We can also extend this notion to give the probability of monotonic reads – how likely is it that a client will see the same or newer version than a value it previously read? To work this out, we simply need to consider how many versions are likely to be written between client reads. This is a factor of the rate at which a client reads a data item, ratecr, and the rate at which the global system writes to that data item, _rategw. Now we can treat this a special case of k-staleness consistency where k is given by 1 + (ratecr/rategw):
ps M R = ps1 + (ratecr/rategw)
…quorums tolerating PBS k-staleness have asymptotically lower load than traditional probabilistic quorum systems (and, transitively, than strict quorum systems. … These results are intuitive: if we are willing to tolerate multiple versions of staleness, we need to contact fewer replicas. Staleness tolerance lowers the load of a quorum system, subsequently increasing its capacity.
These are very neat and simple models, but perhaps not as useful as they could be. There are two important factors to consider: firstly, it seems more natural to talk about staleness in the context of time, and secondly, we need to consider the anti-entropy mechanisms used by practical partial quorum systems.
Knowing that you’ll read a value no older than say 500ms, with some probability p, seems a more useful metric than a guarantee that you’ll see a value no older than k versions back. If the data item is only updated once every six months, that could be a very old value indeed! Of course, if we know the rate of updates then we can convert from k-staleness probability to a time-based probability.
But now we need to consider anti-entropy… once a write quorum has acknowledged a write, the system can proceed, but in the background the write continues to propagate to other replicas via some scheme. For example, we might send a write request to all N replicas, and return to the client as soon as we have W acknowledgements. This leads us to a time-based consistency metric:
PBS t-visibility models the probability of inconsistency for expanding quorums. t-visibility is the probability that a read operation, starting t seconds after a write commits, will observe the latest value of a data item. This t captures the expected length of the “window of inconsistency.”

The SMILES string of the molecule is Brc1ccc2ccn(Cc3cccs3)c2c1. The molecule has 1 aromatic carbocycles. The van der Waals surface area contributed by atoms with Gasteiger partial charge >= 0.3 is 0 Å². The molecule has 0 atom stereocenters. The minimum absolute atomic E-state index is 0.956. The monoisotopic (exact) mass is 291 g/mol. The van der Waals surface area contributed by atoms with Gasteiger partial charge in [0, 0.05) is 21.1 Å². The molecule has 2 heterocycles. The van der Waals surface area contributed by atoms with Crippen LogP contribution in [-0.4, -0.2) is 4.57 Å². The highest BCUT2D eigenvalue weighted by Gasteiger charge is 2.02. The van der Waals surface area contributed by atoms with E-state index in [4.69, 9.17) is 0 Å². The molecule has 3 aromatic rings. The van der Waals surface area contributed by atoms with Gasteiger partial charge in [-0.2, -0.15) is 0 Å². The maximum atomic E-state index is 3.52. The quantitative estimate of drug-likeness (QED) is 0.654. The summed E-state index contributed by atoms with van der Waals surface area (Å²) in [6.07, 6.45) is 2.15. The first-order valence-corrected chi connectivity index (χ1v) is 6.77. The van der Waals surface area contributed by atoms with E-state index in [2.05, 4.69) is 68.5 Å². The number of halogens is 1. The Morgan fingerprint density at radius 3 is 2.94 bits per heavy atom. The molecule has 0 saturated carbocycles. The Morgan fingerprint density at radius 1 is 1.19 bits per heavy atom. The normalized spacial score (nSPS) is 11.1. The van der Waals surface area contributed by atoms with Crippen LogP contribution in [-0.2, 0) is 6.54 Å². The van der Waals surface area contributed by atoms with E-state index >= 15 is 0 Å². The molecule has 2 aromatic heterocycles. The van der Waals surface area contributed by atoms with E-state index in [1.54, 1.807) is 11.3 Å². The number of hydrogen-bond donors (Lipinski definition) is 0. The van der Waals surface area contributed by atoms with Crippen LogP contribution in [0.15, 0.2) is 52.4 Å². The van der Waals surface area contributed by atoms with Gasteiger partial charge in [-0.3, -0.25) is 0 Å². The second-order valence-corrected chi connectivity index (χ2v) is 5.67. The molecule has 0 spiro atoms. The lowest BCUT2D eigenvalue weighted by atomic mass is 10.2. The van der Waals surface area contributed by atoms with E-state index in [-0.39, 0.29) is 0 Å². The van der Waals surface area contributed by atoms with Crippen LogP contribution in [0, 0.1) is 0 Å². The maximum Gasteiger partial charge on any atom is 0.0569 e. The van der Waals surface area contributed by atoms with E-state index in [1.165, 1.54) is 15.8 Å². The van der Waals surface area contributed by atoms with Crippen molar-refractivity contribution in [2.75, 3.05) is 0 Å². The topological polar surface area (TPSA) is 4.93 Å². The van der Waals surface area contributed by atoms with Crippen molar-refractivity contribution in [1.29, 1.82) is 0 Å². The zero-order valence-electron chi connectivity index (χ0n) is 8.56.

The WARS model can help us to think about this; each letter represents a probability distribution for the time it takes messages to flow in the system:
- W models the distribution of message delays for a Write request making its way to replicas (note, this W is therefore different to the W writers in a quorum set)
- A models the distribution of message delays for Acknowledgements of those requests making their way back to the originator
- R models the distribution of message delays for a Read request making its way to replicas
- S models the distribution of message delays for read reSponse messages making their way back to the requester
A read coordinator will see a stale value if the first R responses received came from replicas that had not yet received the latest version (delayed by W)….
Writes have time to propagate to additional replicas both while the coordinator waits for all required acknowledgements (A) and as replicas wait for read requests (R). Read responses are further delayed in transit (S) back to the read coordinator, inducing further possibility of reordering. Qualitatively, longer write tails ( W ) and faster reads increase the chance of staleness due to reordering.
There is no nice closed-form equation we can use to model this though, so the authors turn to simulation:
Dynamo is straightforward to reason about and program but is difficult to analyze in a simple closed form….We instead explore WARS using Monte Carlo methods, which are straightforward to understand and implement.
A version of Cassandra was instrumented to profile WARS latencies and experiments showed that the model predictions and empirical observed values matched closely. The WARS model was then calibrated using latency data from LinkedIn and Yammer production systems to run a number of simulations. The full WARS algorithm can be found in the extended journal edition of the paper.
The model sheds light on the importance of write latency (in the tail):